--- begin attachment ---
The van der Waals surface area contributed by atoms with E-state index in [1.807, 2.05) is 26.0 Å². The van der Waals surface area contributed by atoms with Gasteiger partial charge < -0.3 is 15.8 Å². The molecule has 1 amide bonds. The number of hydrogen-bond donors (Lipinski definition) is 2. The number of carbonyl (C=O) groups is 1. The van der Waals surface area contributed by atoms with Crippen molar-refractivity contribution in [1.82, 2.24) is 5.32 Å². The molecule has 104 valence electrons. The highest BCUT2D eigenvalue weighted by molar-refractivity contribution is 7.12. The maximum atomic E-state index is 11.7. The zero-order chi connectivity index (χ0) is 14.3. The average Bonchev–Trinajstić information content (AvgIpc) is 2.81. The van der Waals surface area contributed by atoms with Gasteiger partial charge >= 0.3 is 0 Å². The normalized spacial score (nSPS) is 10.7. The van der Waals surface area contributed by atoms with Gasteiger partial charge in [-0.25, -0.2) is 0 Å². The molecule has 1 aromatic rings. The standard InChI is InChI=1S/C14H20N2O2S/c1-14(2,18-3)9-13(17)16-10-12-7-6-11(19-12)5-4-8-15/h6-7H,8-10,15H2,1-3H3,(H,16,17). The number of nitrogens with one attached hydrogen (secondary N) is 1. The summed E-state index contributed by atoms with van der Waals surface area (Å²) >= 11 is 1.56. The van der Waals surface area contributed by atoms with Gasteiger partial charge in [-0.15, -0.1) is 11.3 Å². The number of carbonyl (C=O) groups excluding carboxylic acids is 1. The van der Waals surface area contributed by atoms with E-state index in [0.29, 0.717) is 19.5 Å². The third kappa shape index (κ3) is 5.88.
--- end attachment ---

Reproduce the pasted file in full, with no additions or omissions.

The van der Waals surface area contributed by atoms with E-state index in [1.807, 2.05) is 26.0 Å². The van der Waals surface area contributed by atoms with Gasteiger partial charge < -0.3 is 15.8 Å². The molecule has 1 amide bonds. The number of hydrogen-bond donors (Lipinski definition) is 2. The number of carbonyl (C=O) groups is 1. The van der Waals surface area contributed by atoms with Crippen molar-refractivity contribution in [1.82, 2.24) is 5.32 Å². The molecule has 104 valence electrons. The highest BCUT2D eigenvalue weighted by molar-refractivity contribution is 7.12. The maximum atomic E-state index is 11.7. The zero-order chi connectivity index (χ0) is 14.3. The average Bonchev–Trinajstić information content (AvgIpc) is 2.81. The van der Waals surface area contributed by atoms with Gasteiger partial charge >= 0.3 is 0 Å². The normalized spacial score (nSPS) is 10.7. The van der Waals surface area contributed by atoms with Gasteiger partial charge in [-0.25, -0.2) is 0 Å². The molecule has 1 aromatic rings. The standard InChI is InChI=1S/C14H20N2O2S/c1-14(2,18-3)9-13(17)16-10-12-7-6-11(19-12)5-4-8-15/h6-7H,8-10,15H2,1-3H3,(H,16,17). The number of nitrogens with one attached hydrogen (secondary N) is 1. The summed E-state index contributed by atoms with van der Waals surface area (Å²) >= 11 is 1.56. The van der Waals surface area contributed by atoms with Gasteiger partial charge in [-0.15, -0.1) is 11.3 Å². The number of carbonyl (C=O) groups excluding carboxylic acids is 1. The van der Waals surface area contributed by atoms with E-state index in [0.29, 0.717) is 19.5 Å². The third kappa shape index (κ3) is 5.88.